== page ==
The sail to Anegada, which took only 2 1/2 hours, was simple – one tack is all that’s required because you’re sailing north with a predominantly easterly wind. Instead of mooring with most of the other boats, our captain Alex suggested that we moor at the western side of Pomato Point.Â This is a great anchorage if you want to truly have the beach and water to yourselves – there was literally no one else but us moored there, and the only establishment was a small hotel that will be happy to make you a pina colada if you’re in need.Â You can walk the beach to the lobster restaurants (we enjoyed the Lobster Trap) – it takes about 15 minutes. Or cabs are available via the radio.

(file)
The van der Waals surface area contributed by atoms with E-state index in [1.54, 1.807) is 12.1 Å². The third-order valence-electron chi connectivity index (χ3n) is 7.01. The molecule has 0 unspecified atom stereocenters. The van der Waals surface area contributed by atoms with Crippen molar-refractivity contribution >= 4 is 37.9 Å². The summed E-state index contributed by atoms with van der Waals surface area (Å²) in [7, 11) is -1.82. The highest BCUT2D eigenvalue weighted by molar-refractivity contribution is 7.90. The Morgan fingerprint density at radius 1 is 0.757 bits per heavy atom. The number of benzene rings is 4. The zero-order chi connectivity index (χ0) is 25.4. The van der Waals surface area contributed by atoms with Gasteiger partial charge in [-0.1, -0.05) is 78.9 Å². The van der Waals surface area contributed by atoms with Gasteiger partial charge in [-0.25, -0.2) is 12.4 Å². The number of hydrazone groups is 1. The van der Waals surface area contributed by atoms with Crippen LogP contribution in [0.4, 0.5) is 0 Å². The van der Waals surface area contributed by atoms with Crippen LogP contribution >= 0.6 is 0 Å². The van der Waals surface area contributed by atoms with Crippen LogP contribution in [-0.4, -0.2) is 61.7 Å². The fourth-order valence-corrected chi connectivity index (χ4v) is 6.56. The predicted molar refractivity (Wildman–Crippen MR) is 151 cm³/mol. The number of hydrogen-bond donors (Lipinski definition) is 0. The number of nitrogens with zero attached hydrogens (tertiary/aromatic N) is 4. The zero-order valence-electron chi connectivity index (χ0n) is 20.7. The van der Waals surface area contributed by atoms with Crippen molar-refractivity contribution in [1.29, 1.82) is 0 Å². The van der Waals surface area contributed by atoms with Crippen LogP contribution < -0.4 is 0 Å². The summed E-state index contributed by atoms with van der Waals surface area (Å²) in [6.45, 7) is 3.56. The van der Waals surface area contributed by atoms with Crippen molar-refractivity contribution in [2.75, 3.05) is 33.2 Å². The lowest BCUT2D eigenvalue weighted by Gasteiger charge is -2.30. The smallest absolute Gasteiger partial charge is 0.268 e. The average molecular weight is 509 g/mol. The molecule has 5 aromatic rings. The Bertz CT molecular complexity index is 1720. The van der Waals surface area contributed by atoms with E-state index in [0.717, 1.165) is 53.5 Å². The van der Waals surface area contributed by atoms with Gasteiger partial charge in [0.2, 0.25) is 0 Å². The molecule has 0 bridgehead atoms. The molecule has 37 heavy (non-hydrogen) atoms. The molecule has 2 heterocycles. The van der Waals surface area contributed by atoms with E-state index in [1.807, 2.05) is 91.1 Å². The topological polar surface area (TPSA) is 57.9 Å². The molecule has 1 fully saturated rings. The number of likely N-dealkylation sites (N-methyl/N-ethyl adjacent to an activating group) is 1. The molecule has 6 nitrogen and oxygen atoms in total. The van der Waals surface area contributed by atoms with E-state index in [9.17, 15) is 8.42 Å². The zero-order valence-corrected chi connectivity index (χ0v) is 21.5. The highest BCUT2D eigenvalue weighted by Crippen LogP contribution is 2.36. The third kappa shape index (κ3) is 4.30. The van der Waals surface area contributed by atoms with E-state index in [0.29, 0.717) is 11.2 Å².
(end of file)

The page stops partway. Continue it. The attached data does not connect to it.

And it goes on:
The beach here really is fantastic – clean, white with small pink specks, seemingly endless. The closer you get to the western point of Anegada, the more fine it becomes, until you’re almost walking in a light powder. And the nicest thing is, that there’s virtually no one on it, as can be seen by this picture taken early-afternoon.
What to do on Anegada? There are really only a few things, all enjoyable.Â Hang out on the beach, watch the sunset, eat fresh grilled lobster, go snorkeling, experiment with Rum drinks.Â To this we added “make a bonfire and have a party on the beach”, which was highly successful!